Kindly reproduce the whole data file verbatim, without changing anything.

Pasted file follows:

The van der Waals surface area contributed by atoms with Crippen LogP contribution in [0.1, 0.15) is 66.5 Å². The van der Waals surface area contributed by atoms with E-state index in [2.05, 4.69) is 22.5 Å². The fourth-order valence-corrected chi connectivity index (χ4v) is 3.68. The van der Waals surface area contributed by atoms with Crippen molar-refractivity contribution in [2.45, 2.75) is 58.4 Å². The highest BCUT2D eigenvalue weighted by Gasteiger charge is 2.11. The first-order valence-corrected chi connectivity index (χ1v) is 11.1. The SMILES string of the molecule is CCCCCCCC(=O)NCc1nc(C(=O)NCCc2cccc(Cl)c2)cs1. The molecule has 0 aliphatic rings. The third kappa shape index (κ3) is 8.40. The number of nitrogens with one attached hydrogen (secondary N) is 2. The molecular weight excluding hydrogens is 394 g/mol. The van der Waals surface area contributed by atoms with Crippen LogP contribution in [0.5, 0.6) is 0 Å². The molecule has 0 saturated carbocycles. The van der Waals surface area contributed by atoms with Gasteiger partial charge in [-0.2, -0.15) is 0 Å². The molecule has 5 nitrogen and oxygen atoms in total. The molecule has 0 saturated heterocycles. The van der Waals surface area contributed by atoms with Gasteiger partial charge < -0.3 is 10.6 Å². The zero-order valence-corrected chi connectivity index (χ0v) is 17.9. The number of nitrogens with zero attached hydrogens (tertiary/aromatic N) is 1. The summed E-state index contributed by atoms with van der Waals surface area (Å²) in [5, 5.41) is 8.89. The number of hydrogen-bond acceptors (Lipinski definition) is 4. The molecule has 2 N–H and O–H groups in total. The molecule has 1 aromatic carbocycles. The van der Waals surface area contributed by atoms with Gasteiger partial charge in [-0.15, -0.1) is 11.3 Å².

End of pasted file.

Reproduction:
The van der Waals surface area contributed by atoms with Crippen LogP contribution in [0.1, 0.15) is 66.5 Å². The van der Waals surface area contributed by atoms with E-state index in [2.05, 4.69) is 22.5 Å². The fourth-order valence-corrected chi connectivity index (χ4v) is 3.68. The van der Waals surface area contributed by atoms with Crippen molar-refractivity contribution in [2.45, 2.75) is 58.4 Å². The highest BCUT2D eigenvalue weighted by Gasteiger charge is 2.11. The first-order valence-corrected chi connectivity index (χ1v) is 11.1. The SMILES string of the molecule is CCCCCCCC(=O)NCc1nc(C(=O)NCCc2cccc(Cl)c2)cs1. The molecule has 0 aliphatic rings. The third kappa shape index (κ3) is 8.40. The number of nitrogens with one attached hydrogen (secondary N) is 2. The molecular weight excluding hydrogens is 394 g/mol. The van der Waals surface area contributed by atoms with Crippen LogP contribution in [0.5, 0.6) is 0 Å². The molecule has 0 saturated carbocycles. The van der Waals surface area contributed by atoms with Gasteiger partial charge in [-0.2, -0.15) is 0 Å². The molecule has 5 nitrogen and oxygen atoms in total. The molecule has 0 saturated heterocycles. The van der Waals surface area contributed by atoms with Gasteiger partial charge < -0.3 is 10.6 Å². The zero-order valence-corrected chi connectivity index (χ0v) is 17.9. The number of nitrogens with zero attached hydrogens (tertiary/aromatic N) is 1. The summed E-state index contributed by atoms with van der Waals surface area (Å²) in [5, 5.41) is 8.89. The number of hydrogen-bond acceptors (Lipinski definition) is 4. The molecule has 2 N–H and O–H groups in total. The molecule has 1 aromatic carbocycles. The van der Waals surface area contributed by atoms with Gasteiger partial charge in [-0.15, -0.1) is 11.3 Å².